As per SEBI’s circular, the 101st to 250th publicly traded companies by market capitalization are classified as midcap companies. These companies have smaller market share, turnover and balance sheets compared to large cap companies, but larger market share, turnover and balance sheets compared to small cap companies. Midcap stocks tend to be less researched than large cap stocks, but are more extensively covered than small cap companies. As such the risk profiles of midcap stocks are in between large and small cap stocks – they are seen as more risky than large cap stocks but less risky than small cap stocks.
Since the midcap segment of the stock market is not as large (in terms of volumes) and liquid as the large cap segment, this segment is not as efficient as large cap segment. As a result, there is considerable scope of price discovery in this segment compared to large cap; fund managers can identify under-valued midcap stocks and deliver high returns to investors over long investment tenors. On the other hand, midcap stocks are much more volatile than large cap stocks and investors should be prepared for high volatility.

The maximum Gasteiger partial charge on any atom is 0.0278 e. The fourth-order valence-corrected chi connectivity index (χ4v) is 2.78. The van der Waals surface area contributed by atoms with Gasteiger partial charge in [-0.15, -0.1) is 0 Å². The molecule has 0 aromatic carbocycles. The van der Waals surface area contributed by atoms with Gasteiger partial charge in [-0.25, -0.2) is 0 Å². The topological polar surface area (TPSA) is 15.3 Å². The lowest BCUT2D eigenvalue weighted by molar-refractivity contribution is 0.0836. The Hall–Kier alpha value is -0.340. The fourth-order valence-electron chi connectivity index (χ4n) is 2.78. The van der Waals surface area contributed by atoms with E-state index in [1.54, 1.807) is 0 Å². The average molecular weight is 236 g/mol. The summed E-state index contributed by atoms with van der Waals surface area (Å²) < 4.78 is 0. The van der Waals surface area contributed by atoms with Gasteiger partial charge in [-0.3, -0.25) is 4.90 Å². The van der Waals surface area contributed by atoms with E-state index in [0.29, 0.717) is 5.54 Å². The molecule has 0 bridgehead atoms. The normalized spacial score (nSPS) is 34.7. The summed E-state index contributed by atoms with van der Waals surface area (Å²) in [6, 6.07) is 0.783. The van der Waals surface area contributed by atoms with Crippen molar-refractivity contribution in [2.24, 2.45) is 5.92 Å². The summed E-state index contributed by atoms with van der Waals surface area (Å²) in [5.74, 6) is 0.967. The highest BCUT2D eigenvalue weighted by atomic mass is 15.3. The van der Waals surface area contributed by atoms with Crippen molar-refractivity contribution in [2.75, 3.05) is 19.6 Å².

As per SEBI’s mutual fund classification, equity mutual fund schemes which invest at least 65% of the assets under their management (AUM) in midcap stocks are categorized as midcap funds. The risk profiles of these schemes are higher than large cap funds but lower than small cap funds, even though the riskometer profile is usually moderately high.
Suggested reading: Liquidity an important parameter for selection of midcap mutual funds